Your boss is toxic and you are contemplating letting him know that you will not take it anymore and your VOJ pipes up, “That’s dumb. Be grateful you have a job. Lots of others would give their right arms to be where you are. You’ll rub him the wrong way and he’ll fire you and then where will you be?” Your VOJ keeps you trapped in that unhealthy situation.

Over time, the negative judgments start to accumulate. Eventually they form a huge barrier that is placed squarely in front of you on the path to your ideal life. This obstruction is like a coral reef, a strong structure capable of ripping the bottom off the stoutest oceangoing vessel ever made. Yet a coral polyp is a tiny, really tiny, animal that leaves behind a bony skeleton when it dies. Each individual polyp is insignificant and, when taken alone, is of absolutely no consequence. But tens of thousands of polyps, millions of polyps, die and their skeletons bond into that awesome reef.

Your mental chatter and VOJ work exactly like that. Each judgment, each individual chain of thought, may be evanescent, disappearing like each tiny polyp when it dies. But each leaves behind its mark. You have been entertaining an unending stream of mental chatter for all of your waking moments for decades. That stream leaves behind a lot of faint residue. In fact, the accumulation is no longer faint. It is quite a sturdy edifice. As sturdy as any coral reef.

That reef is your reality. It has imprisoned you. And that is how you built it. You never even realized what you were building as you were constructing it. Even if you were dimly aware at times of your tendency toward negativity, you probably dismissed your thoughts as either unimportant or as well-deserved criticisms. And you were partially correct. Each individual coral polyp is unimportant. Each individual thought is inconsequential. But when taken together, they form a massive, destructive reef—the reality of your life.

It’s a Highjacking

Have you ever been to a Web site—in all probability one that you should not have visited!—when your browser froze? And then you were attacked by pop-up ads? You click on the cross at the upper-right-hand corner of the screen and nothing happens. Or the screen vanishes but is instantly replaced by another, and another, and another. It is like flailing at a swarm of insects. Sometimes the only way out is to turn off your computer and reboot it. Remember how it felt? These pop-up ads are another pattern our mental chatter takes.

Have you ever considered that you allow yourself to experience this frustration all the time? Only, because you call it “Life,” you have learned to live with it.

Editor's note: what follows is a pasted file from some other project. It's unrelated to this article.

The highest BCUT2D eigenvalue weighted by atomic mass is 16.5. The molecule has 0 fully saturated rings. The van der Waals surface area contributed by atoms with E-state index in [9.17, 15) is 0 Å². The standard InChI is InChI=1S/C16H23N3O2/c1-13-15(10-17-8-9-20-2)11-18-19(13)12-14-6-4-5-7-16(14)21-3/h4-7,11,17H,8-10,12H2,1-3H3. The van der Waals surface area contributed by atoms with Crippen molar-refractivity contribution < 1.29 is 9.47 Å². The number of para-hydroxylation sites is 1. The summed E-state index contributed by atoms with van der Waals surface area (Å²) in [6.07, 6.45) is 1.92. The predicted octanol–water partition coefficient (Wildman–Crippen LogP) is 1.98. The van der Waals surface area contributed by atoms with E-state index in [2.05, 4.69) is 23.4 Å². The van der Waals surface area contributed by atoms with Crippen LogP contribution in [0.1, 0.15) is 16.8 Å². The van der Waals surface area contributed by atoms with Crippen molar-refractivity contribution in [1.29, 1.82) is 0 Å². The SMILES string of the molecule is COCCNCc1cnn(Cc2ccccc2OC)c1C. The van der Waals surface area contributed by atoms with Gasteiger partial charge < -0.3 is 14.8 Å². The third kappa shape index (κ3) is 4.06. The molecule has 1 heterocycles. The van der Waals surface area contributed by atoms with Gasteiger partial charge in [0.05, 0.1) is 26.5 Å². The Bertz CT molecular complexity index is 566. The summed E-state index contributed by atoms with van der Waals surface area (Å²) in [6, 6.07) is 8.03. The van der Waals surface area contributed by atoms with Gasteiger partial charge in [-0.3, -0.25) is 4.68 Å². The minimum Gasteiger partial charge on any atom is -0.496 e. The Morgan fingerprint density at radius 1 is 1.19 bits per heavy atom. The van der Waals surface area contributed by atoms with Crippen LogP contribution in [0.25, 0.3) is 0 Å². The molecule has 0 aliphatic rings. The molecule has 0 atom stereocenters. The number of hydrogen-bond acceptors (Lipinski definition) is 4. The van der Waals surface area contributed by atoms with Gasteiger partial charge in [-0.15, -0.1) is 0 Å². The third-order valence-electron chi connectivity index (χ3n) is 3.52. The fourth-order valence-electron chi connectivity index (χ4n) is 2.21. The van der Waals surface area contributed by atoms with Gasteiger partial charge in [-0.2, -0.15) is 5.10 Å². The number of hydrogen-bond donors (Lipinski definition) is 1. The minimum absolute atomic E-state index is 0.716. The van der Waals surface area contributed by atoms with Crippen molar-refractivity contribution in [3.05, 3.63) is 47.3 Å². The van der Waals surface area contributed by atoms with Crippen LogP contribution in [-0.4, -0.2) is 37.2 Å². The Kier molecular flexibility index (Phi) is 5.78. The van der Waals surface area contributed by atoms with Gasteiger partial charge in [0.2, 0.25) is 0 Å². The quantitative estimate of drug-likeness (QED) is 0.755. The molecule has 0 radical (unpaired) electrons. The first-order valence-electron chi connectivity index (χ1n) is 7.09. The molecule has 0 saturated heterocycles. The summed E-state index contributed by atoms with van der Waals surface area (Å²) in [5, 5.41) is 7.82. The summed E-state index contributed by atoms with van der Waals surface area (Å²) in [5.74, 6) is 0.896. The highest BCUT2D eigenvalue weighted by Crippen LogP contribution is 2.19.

What are these dangerous pop-ups? They are all the ideas, beliefs, habits, and attitudes that you have collected. They came from your parents, your relatives, your teachers, your friends. They came from society and from the media. You picked them up and absorbed them without examination. And now they have taken over your life, intruding constantly without your permission. They have hijacked you!

Where do these pop-up ads, this never-ending stream of them, come from? And is there any link between them and your VOJ? These distracting images come from both inside your mind and from the world around you. That’s why their attacks are so powerful and pernicious. You are assaulted on both sides of your perimeter. You have spent decades accumulating a mammoth database of pop-up images and messages and you carry them around with you all the time. This database activates itself automatically many, many times a day and is amplified by the stream of stimuli that come in from the outside. No wonder you feel beat!

Sound unlikely? Let’s look more deeply:

Have you ever felt dissatisfied with your physical appearance? Been conscious of a blemish that seems to expand and blot out the sun? Where did you get the notion that if you don’t look like Heidi Klum or Brad Pitt, you are inferior? Do you then start to feel depressed (or at the very least mildly unhappy)? You were not born like this—you picked up this kind of thinking along the way.

Is there a toxic person in your life? Perhaps a boss, maybe a relative, or even a “friend”? Does this person have an uncanny ability to leave you a quivering emotional wreck for hours or days or weeks? Why do you hand over your emotional well-being to this person? If this person has hierarchical authority over you, you may have to comply with behavioral demands, but you never have to give up your equanimity. So where did you learn that you have to get all upset and demoralized?

Have you ever looked at someone and felt a stab of envy? Did you want, desperately desire, what that person has? Or, more accurately, what you think that person has? Money, power, fame, prestige, cars, houses, boats, or planes? Do you wish that your spouse was as beautiful as theirs or that your kids were as charming, your friends as enchanting? Do you envy their sense of humor, or intelligence, or empathetic gifts? Have you ever made a purchase not because you really wanted it but because you wanted to make a statement to someone else? Where did this desire, and its attendant disquiet, come from?